Nasty nostalgia niggling through languid nights. And I slowly turn nocturnal. This morning I woke up, but inside I was still asleep. You know you’ve slept badly when you pull through the night half-asleep-half-awake with a faint memory and a song playing on in loop in a dream-like state. You can never be sure if dream triggered the thought or vice versa.
Steely Dan ruled my weekend. Out and out took over everything I was doing and feeling. But that was not all. Perhaps if it was just about the sheer joy of rediscovering this music again, it wouldn’t have been so bittersweet. But the damn thing brought back a surge of memories, and with it regret and disappointment too. Memories of sharing musical highs, discovering uncannily similar tastes, that queer attention to minute detail and clarity in sound, grooving to the extra loud music in the car, at Take 5, at Windsor Pub.
And it took me back to where my love for Steely Dan started. At Bangalore’s cozy roof top night club — Hint. May, 2007 (I think). It was my birthday and PJ gifted me my first Steely Dan CD. Everything Must Go, it was called. Steely Dan was mystery man until then, and PJ’s logic for giving me the CD was simple: “I like sharing with people things that I want to buy for myself”. And that’s the thing about PJ. Sharing comes just so easily.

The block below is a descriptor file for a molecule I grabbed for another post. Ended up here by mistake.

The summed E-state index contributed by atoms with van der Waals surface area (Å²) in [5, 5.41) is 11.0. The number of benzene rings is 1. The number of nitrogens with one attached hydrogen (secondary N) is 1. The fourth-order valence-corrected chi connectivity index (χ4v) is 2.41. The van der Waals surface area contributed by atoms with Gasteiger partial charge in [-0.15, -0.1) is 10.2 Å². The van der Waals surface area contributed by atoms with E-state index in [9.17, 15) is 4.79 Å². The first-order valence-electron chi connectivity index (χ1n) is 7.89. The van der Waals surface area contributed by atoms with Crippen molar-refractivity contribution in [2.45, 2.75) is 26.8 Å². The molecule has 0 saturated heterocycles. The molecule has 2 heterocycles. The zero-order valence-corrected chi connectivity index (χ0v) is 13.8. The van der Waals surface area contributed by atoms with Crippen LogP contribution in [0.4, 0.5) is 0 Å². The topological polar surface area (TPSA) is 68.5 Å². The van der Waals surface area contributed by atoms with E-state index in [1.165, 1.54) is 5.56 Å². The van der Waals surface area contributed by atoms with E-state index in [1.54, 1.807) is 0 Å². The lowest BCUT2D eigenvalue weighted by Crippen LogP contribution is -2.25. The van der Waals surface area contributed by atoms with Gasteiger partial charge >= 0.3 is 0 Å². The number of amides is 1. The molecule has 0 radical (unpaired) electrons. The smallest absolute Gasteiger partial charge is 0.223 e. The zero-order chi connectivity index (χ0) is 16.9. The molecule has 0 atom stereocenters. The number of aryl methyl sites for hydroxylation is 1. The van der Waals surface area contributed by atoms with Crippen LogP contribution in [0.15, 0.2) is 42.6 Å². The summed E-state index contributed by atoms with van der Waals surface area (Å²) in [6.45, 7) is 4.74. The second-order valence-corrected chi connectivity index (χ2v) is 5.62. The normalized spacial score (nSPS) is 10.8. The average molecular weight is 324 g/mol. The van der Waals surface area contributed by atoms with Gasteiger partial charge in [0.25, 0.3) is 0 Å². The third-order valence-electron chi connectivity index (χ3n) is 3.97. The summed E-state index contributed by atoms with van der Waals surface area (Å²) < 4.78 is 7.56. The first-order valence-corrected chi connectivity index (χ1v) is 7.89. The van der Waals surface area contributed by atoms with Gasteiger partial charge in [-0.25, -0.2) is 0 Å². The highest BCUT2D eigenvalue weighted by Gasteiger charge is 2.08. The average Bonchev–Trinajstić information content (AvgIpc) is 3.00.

But Steely Dan says, everything must go. And go it did. Yet again. Except this time around I am completely clueless why and how. I usually have an inkling, a hunch. Call it my right-brained intuition, or call it the roots of a deep friendship, a relationship that goes beyond what average chums have — I always knew when something was up. Something grave enough to bring a distance between us. I didn’t always know exactly what, but I had a feeling when something went wrong. Funnily enough, its probably my womanly intuition too, that usually made me make a move. Break the silence. Encourage a chat. Listen. Sure, I’d be angry. We’d argue, spew vile words at each other. But always knowing this only ends one way: making up.
Somehow, I don’t have that confidence anymore. Perhaps being left in the dark this time around has upset me more that I realised. And it only came to me this weekend, as Steely Dan sang and played on and on and on. Like a bittersweet reminder of the times like they used to be.
So much is lost when people stop talking. Its easy to stop. Put and end. What’s really hard to do is to begin again. Somehow I’ve been accustomed to making the first move, this time I was truly blind sighted by the randomness. A mood swing I thought at first. And when the silence only grew thicker, I wondered what I might have done wrong, only to realise there was nothing I could have possibly said/done that couldn’t be talked out. Outwardly though I haven’t even realised myself how angry I actually was. It’s been lying inside me. Festering, like a swamp. A weekend of overdosing on Steely Dan, and I’m all ready to bubble over. Because with the memories came the anger, bursting out. And almost as a happy reaction, it melted away just as quickly as it lunged out. That’s the power of musical associations. For me at least. It brings the past back in a flash, puts things in perspective and sets the course for things to come. I’ve said this before, and I’m going to say it again: my connections with music are sometimes so strong they can make me weak, debilitate me, crush my ego and make me wilt away in a pool of sorrow. Or in this case, regret. Wistful regret.
What good is a relationship, if neither side respects it enough to fix it? Sure, everything must go. But like this? Without reason? Without a second (okay, ninth?) glance back?